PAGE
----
I can’t wait to hear what you think! Get your FREE Understanding Undertones colour wheel TODAY (just pay shipping and handling). While supplies last!

Order it here.

PLEASE NOTE: This FREE offer is available for individual subscribers ONLY. Please contact our office for bulk orders.

CANADIANS and INTERNATIONAL CUSTOMERS: These colour wheels were manufactured in America and will ship out of America. That means if you live outside of the US, you will still be paying American funds to have it shipped to you.  If you’re wondering why it’s being shipped out of America, it would cost too much money to import them back into Canada and ship again at Canadian rates. That’s the SHIPPING part. They are being shipping (with tracking, NOT general mail) out of a fulfillment house. This means, someone other than our office is physically picking up the wheel and labeling an envelope and sending it to you. That’s called HANDLING.

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  1. Just received mine and it’s lovely, thank you!

    Would you mind posting a photo of where exactly you glue the paint chips from the store? Is it just around the edge on the front? Or also on the back? Nothing on the inner rings on the front? It’s so pretty that I don’t want to mess it up! 🙂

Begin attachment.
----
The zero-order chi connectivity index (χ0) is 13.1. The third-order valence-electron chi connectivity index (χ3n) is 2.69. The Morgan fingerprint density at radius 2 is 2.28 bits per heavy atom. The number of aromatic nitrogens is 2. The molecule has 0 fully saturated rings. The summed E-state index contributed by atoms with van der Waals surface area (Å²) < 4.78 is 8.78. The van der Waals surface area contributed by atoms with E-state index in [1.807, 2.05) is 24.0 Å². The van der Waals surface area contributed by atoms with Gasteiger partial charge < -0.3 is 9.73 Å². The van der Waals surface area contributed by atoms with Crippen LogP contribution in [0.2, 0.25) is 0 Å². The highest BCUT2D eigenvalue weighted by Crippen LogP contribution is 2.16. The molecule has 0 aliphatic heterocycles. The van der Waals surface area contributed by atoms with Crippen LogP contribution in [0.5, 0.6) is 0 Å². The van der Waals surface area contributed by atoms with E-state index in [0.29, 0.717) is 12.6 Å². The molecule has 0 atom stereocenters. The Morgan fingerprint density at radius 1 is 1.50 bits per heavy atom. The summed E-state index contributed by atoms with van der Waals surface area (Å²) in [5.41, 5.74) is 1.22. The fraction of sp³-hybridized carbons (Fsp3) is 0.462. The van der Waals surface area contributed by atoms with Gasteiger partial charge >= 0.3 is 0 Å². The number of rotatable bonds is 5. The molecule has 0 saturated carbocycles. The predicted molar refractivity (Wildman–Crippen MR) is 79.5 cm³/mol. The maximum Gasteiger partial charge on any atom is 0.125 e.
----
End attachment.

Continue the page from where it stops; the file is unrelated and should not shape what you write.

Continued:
• You can see the adjusted wheel with colour chips in both my IGTV video on Instagram and on the video at the top of the landing page. Just cut the colour chip so it fits the small area on the edge of the front AND definitely the back too because they are the darker ones. . . I’ll figure out where I can post another photo. Maria

  2. Hi,

    I received my color wheel and have been gluing my color chips as instructed! I see you’ve removed the lighter colors from the reference chart. (I understand why you did this as it was a bit confusing.) I’m wondering if you have those lighter colors listed somewhere else as they are useful for determining undertone and I was going to glue them to the front of my color wheel. (BTW, BM Maritime White is so useful for pairing with the pink beige stone found in many older bathrooms around my area.)

    Thank you for this great tool!